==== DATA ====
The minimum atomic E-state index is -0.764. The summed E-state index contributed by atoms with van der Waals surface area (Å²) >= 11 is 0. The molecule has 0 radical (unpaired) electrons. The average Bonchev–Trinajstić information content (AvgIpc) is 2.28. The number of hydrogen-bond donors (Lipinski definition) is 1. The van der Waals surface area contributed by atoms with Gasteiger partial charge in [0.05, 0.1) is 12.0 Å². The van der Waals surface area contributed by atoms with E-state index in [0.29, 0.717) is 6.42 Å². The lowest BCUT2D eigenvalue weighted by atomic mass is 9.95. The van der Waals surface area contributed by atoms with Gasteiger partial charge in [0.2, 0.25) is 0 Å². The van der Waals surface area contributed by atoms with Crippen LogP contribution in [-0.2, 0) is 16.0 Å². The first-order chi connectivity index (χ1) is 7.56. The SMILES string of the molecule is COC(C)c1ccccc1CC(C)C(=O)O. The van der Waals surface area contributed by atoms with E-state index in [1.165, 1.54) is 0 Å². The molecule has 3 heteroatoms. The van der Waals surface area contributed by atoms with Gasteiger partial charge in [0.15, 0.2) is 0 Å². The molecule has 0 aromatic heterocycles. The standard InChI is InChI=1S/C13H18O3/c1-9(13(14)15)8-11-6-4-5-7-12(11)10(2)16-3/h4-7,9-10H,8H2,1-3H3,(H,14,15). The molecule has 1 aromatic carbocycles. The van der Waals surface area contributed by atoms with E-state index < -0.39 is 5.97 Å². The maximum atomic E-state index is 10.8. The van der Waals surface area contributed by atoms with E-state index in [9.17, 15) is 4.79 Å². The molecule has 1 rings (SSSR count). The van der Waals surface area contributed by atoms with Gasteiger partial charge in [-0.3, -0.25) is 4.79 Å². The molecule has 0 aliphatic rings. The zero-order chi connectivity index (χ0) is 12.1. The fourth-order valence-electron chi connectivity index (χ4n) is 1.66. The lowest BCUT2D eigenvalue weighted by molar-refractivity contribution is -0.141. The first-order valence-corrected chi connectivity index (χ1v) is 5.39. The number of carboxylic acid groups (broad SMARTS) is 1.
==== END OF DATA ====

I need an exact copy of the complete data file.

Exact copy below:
The minimum atomic E-state index is -0.764. The summed E-state index contributed by atoms with van der Waals surface area (Å²) >= 11 is 0. The molecule has 0 radical (unpaired) electrons. The average Bonchev–Trinajstić information content (AvgIpc) is 2.28. The number of hydrogen-bond donors (Lipinski definition) is 1. The van der Waals surface area contributed by atoms with Gasteiger partial charge in [0.05, 0.1) is 12.0 Å². The van der Waals surface area contributed by atoms with E-state index in [0.29, 0.717) is 6.42 Å². The lowest BCUT2D eigenvalue weighted by atomic mass is 9.95. The van der Waals surface area contributed by atoms with Gasteiger partial charge in [0.2, 0.25) is 0 Å². The van der Waals surface area contributed by atoms with Crippen LogP contribution in [-0.2, 0) is 16.0 Å². The first-order chi connectivity index (χ1) is 7.56. The SMILES string of the molecule is COC(C)c1ccccc1CC(C)C(=O)O. The van der Waals surface area contributed by atoms with E-state index in [1.165, 1.54) is 0 Å². The molecule has 3 heteroatoms. The van der Waals surface area contributed by atoms with Gasteiger partial charge in [0.15, 0.2) is 0 Å². The molecule has 0 aromatic heterocycles. The standard InChI is InChI=1S/C13H18O3/c1-9(13(14)15)8-11-6-4-5-7-12(11)10(2)16-3/h4-7,9-10H,8H2,1-3H3,(H,14,15). The molecule has 1 aromatic carbocycles. The van der Waals surface area contributed by atoms with E-state index < -0.39 is 5.97 Å². The maximum atomic E-state index is 10.8. The van der Waals surface area contributed by atoms with E-state index in [9.17, 15) is 4.79 Å². The molecule has 1 rings (SSSR count). The van der Waals surface area contributed by atoms with Gasteiger partial charge in [-0.3, -0.25) is 4.79 Å². The molecule has 0 aliphatic rings. The zero-order chi connectivity index (χ0) is 12.1. The fourth-order valence-electron chi connectivity index (χ4n) is 1.66. The lowest BCUT2D eigenvalue weighted by molar-refractivity contribution is -0.141. The first-order valence-corrected chi connectivity index (χ1v) is 5.39. The number of carboxylic acid groups (broad SMARTS) is 1.